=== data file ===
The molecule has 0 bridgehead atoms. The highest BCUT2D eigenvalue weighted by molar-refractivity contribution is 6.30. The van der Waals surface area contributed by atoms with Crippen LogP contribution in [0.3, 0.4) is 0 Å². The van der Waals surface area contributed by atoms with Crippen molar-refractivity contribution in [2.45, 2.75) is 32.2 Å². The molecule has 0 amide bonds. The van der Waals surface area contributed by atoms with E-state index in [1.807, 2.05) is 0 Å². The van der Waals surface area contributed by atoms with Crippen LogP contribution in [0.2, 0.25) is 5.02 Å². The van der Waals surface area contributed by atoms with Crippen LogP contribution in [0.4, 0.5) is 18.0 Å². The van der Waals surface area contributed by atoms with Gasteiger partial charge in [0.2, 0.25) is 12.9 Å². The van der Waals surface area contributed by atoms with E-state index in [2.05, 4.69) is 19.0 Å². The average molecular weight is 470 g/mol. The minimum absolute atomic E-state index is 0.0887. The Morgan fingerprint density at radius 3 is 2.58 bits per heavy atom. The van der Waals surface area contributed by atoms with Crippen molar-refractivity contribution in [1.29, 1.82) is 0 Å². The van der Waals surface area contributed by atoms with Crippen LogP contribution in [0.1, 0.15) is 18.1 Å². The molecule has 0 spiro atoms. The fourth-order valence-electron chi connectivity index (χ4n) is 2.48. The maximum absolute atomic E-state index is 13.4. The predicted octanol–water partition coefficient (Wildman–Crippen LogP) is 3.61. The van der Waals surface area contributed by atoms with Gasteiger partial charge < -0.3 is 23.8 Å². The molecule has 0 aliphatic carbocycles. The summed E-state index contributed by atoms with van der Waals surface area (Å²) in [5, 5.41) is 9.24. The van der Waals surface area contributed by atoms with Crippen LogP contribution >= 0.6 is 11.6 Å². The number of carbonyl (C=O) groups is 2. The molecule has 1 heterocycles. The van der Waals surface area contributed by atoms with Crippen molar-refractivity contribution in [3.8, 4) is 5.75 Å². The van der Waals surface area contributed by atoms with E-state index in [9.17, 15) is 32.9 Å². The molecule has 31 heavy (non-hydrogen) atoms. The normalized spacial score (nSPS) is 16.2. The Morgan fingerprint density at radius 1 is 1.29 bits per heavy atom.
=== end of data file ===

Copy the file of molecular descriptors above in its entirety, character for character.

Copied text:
The molecule has 0 bridgehead atoms. The highest BCUT2D eigenvalue weighted by molar-refractivity contribution is 6.30. The van der Waals surface area contributed by atoms with Crippen LogP contribution in [0.3, 0.4) is 0 Å². The van der Waals surface area contributed by atoms with Crippen molar-refractivity contribution in [2.45, 2.75) is 32.2 Å². The molecule has 0 amide bonds. The van der Waals surface area contributed by atoms with E-state index in [1.807, 2.05) is 0 Å². The van der Waals surface area contributed by atoms with Crippen LogP contribution in [0.2, 0.25) is 5.02 Å². The van der Waals surface area contributed by atoms with Crippen LogP contribution in [0.4, 0.5) is 18.0 Å². The van der Waals surface area contributed by atoms with Gasteiger partial charge in [0.2, 0.25) is 12.9 Å². The van der Waals surface area contributed by atoms with E-state index in [2.05, 4.69) is 19.0 Å². The average molecular weight is 470 g/mol. The minimum absolute atomic E-state index is 0.0887. The Morgan fingerprint density at radius 3 is 2.58 bits per heavy atom. The van der Waals surface area contributed by atoms with Crippen molar-refractivity contribution in [1.29, 1.82) is 0 Å². The van der Waals surface area contributed by atoms with Crippen LogP contribution in [0.1, 0.15) is 18.1 Å². The molecule has 0 spiro atoms. The fourth-order valence-electron chi connectivity index (χ4n) is 2.48. The maximum absolute atomic E-state index is 13.4. The predicted octanol–water partition coefficient (Wildman–Crippen LogP) is 3.61. The van der Waals surface area contributed by atoms with Gasteiger partial charge < -0.3 is 23.8 Å². The molecule has 0 aliphatic carbocycles. The summed E-state index contributed by atoms with van der Waals surface area (Å²) in [5, 5.41) is 9.24. The van der Waals surface area contributed by atoms with Crippen LogP contribution >= 0.6 is 11.6 Å². The number of carbonyl (C=O) groups is 2. The molecule has 1 heterocycles. The van der Waals surface area contributed by atoms with Crippen molar-refractivity contribution in [3.8, 4) is 5.75 Å². The van der Waals surface area contributed by atoms with E-state index in [9.17, 15) is 32.9 Å². The molecule has 31 heavy (non-hydrogen) atoms. The normalized spacial score (nSPS) is 16.2. The Morgan fingerprint density at radius 1 is 1.29 bits per heavy atom.